Prediction of neurodevelopmental outcome in preterm infants from brain MRI using artificial intelligence techniques
BACKGROUND AND AIMS: Preterm birth imposes a high risk for developing neuromotor delay. Earlier prediction of adverse outcome in preterm infants is crucial for referral to earlier intervention. This study aimed to predict abnormal motor outcome at 2 years from early brain diffusion magnetic resonance imaging (MRI) acquired between 29 and 35 weeks postmenstrual age (PMA) using a deep learning convolutional neural network (CNN) model.
METHODS: Seventy-seven very preterm infants (born <31 weeks gestational age (GA)) in a prospective longitudinal cohort underwent diffusion MR imaging (3T Siemens Trio; 64 directions, b=2000 s/mm 2 ). Motor outcome at 2 years corrected age (CA) was measured by Neuro‐Sensory Motor Developmental Assessment (NSMDA). Scores were dichotomised into normal (functional score: 0, normal; n=48) and abnormal scores (functional score: 1-5, mild- profound; n=29). MRIs were pre-processed to reduce artefacts, upsampled to 1.25 mm isotropic resolution and maps of fractional anisotropy (FA) were estimated. Patches extracted from each image were used as inputs to train a CNN, wherein each image patch predicted either normal or abnormal outcome. In a postprocessing step, an image was classified as predicting abnormal outcome if at least 27% (determined by a grid search to maximise the model performance) of its patches predicted abnormal outcome. Otherwise, it was considered as normal. Ten-fold cross-validation was used to estimate performance. Finally, heatmaps of model predictions for patches in abnormal scans were generated to explore the locations associated with abnormal outcome.
RESULTS: For the identification of infants with abnormal motor outcome based on the FA data from early MRI, we achieved mean sensitivity 70% (standard deviation SD 19%), mean specificity 74% (SD 39%), mean AUC (area under the receiver operating characteristic curve) 72% (SD 14%), mean F1 score of 68% (SD 13%) and mean accuracy 73% (SD 19%) on an unseen test data set. Patch-based prediction heatmaps showed that the patches around the motor cortex and somatosensory regions were most frequently identified by the model as a location associated with abnormal outcome with high precision (74%). Part of the cerebellum, and occipital and frontal lobes were also highly predictive of abnormal NSMDA/motor outcome.
DISCUSSION/CONCLUSION: This study established the potential of an early brain MRI- based deep learning CNN model to identify preterm infants at risk of a later motor impairment and to identify brain regions predictive of adverse outcome. Results suggest that predictions can be made from FA maps of diffusion MRIs well before term equivalent age (TEA) without any prior knowledge of which MRI features to extract and associated feature extraction steps. This method, therefore, is suitable for any case of brain condition/abnormality.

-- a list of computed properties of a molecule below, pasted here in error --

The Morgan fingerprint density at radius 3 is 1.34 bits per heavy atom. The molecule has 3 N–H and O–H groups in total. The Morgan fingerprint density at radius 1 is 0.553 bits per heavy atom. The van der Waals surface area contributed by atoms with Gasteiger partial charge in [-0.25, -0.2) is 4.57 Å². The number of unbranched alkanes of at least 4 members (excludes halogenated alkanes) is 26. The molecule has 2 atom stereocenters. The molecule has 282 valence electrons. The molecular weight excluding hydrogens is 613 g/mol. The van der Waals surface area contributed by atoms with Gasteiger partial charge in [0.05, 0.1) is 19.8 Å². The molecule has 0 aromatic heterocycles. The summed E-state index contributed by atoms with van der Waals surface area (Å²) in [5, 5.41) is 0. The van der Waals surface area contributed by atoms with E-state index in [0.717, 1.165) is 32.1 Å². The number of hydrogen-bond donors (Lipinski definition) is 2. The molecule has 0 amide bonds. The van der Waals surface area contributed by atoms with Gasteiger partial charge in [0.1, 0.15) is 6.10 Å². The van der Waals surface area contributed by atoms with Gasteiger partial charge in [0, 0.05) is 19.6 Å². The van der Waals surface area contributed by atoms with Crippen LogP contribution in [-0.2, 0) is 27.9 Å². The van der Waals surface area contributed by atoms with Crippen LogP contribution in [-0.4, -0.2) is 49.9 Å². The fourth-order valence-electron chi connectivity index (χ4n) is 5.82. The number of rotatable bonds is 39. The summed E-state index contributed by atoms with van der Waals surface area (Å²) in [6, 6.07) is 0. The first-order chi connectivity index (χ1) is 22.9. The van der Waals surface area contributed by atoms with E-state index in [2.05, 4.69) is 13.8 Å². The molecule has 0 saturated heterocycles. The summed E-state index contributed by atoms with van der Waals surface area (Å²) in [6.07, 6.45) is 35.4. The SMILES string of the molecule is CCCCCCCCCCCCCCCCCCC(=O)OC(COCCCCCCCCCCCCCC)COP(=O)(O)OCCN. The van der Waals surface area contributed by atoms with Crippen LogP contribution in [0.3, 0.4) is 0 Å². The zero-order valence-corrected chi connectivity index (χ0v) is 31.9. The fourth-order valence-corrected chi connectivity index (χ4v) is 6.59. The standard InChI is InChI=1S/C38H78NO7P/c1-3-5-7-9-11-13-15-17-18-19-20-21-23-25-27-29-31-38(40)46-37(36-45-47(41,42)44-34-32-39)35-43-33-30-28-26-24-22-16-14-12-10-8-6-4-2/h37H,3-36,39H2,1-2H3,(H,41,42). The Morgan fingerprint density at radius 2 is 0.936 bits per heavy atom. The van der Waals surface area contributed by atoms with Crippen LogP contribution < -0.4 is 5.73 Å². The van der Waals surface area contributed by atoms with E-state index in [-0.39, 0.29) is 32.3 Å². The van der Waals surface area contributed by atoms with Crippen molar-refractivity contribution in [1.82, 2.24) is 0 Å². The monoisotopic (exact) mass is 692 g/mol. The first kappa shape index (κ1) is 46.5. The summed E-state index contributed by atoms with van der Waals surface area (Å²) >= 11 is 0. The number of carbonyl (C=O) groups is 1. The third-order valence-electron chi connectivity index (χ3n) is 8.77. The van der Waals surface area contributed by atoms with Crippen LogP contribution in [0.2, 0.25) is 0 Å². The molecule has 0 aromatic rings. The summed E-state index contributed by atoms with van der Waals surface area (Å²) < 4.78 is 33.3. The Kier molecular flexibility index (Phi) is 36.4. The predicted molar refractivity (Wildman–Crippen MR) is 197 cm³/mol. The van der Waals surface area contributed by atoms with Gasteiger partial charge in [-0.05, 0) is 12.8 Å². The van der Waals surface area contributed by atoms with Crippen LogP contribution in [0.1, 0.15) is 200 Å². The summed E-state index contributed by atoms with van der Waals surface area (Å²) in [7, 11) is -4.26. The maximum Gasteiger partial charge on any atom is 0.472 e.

I completed my PhD in Biomedical Engineering from the University of Melbourne in 2015. My PhD study was basically a part of the ‘Bionic Eye’ project conducted by Bionic Vision Australia. Afterwards, I worked as a Postdoctoral Researcher with the Brain Inspired Computing team of IBM Research Australia from Sep 2015 to Sep 2017. I joined as a Postdoctoral Fellow in the Medical Image Analysis team at CSIRO (The Commonwealth Scientific and Industrial Research Organisation) in 2018. Currently I am working on developing the cutting edge artificially intelligent models like deep learning/machine learning models to extract local features from very early brain MRI scans that are associated with later neurodevelopmental outcome/disorders in preterm infants. Earlier prediction of such abnormalities is crucial to provide targeted and effective treatment. This project also involves deep learning based super-resolution reconstruction of motion corrupted MRI, segmentation/labelling and the integration of related pipelines in the cloud platform.
Overall, I am very passionate about innovative research/entrepreneurial activities in Biomedical Engineering, Neuroengineering, Neuroimaging, Neurophysiology, Clinical Applications, Artificial Intelligence and Big Data Analytics (Medical Image, EEG) related fields.